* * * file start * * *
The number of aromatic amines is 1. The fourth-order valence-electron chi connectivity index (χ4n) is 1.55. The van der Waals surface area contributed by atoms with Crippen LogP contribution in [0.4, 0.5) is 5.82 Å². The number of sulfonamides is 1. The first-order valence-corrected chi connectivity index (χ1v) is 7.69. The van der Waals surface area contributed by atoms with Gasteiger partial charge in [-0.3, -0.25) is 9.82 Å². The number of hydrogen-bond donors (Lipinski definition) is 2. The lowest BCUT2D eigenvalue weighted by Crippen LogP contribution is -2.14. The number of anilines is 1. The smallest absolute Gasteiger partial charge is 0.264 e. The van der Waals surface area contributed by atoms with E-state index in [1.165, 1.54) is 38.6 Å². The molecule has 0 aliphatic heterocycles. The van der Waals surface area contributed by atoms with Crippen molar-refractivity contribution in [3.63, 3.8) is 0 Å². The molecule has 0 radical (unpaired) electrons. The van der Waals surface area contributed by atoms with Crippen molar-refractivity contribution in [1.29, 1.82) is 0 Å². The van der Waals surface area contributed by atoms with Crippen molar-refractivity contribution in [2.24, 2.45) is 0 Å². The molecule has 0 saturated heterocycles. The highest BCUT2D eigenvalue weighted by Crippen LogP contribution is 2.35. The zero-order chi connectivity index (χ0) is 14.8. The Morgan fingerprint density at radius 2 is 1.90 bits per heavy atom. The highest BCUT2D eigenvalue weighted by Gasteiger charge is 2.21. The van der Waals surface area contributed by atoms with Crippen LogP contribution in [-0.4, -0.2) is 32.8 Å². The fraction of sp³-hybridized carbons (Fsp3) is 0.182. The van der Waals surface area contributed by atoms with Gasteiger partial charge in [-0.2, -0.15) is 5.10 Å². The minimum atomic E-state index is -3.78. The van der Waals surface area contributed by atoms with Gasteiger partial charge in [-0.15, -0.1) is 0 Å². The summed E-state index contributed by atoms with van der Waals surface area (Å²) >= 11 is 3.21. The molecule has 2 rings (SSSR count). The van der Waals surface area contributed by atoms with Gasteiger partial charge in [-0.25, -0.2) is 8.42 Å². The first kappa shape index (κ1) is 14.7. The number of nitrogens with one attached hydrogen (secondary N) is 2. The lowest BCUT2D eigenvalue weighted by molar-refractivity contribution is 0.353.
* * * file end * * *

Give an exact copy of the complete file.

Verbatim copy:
The number of aromatic amines is 1. The fourth-order valence-electron chi connectivity index (χ4n) is 1.55. The van der Waals surface area contributed by atoms with Crippen LogP contribution in [0.4, 0.5) is 5.82 Å². The number of sulfonamides is 1. The first-order valence-corrected chi connectivity index (χ1v) is 7.69. The van der Waals surface area contributed by atoms with Gasteiger partial charge in [-0.3, -0.25) is 9.82 Å². The number of hydrogen-bond donors (Lipinski definition) is 2. The lowest BCUT2D eigenvalue weighted by Crippen LogP contribution is -2.14. The number of anilines is 1. The smallest absolute Gasteiger partial charge is 0.264 e. The van der Waals surface area contributed by atoms with E-state index in [1.165, 1.54) is 38.6 Å². The molecule has 0 aliphatic heterocycles. The van der Waals surface area contributed by atoms with Crippen molar-refractivity contribution in [3.63, 3.8) is 0 Å². The molecule has 0 radical (unpaired) electrons. The van der Waals surface area contributed by atoms with Crippen molar-refractivity contribution in [1.29, 1.82) is 0 Å². The van der Waals surface area contributed by atoms with Crippen molar-refractivity contribution in [2.24, 2.45) is 0 Å². The molecule has 0 saturated heterocycles. The highest BCUT2D eigenvalue weighted by Crippen LogP contribution is 2.35. The zero-order chi connectivity index (χ0) is 14.8. The Morgan fingerprint density at radius 2 is 1.90 bits per heavy atom. The highest BCUT2D eigenvalue weighted by Gasteiger charge is 2.21. The van der Waals surface area contributed by atoms with Crippen LogP contribution in [-0.4, -0.2) is 32.8 Å². The fraction of sp³-hybridized carbons (Fsp3) is 0.182. The van der Waals surface area contributed by atoms with Gasteiger partial charge in [-0.2, -0.15) is 5.10 Å². The minimum atomic E-state index is -3.78. The van der Waals surface area contributed by atoms with Gasteiger partial charge in [-0.15, -0.1) is 0 Å². The summed E-state index contributed by atoms with van der Waals surface area (Å²) >= 11 is 3.21. The molecule has 2 rings (SSSR count). The van der Waals surface area contributed by atoms with Gasteiger partial charge in [-0.25, -0.2) is 8.42 Å². The first kappa shape index (κ1) is 14.7. The number of nitrogens with one attached hydrogen (secondary N) is 2. The lowest BCUT2D eigenvalue weighted by molar-refractivity contribution is 0.353.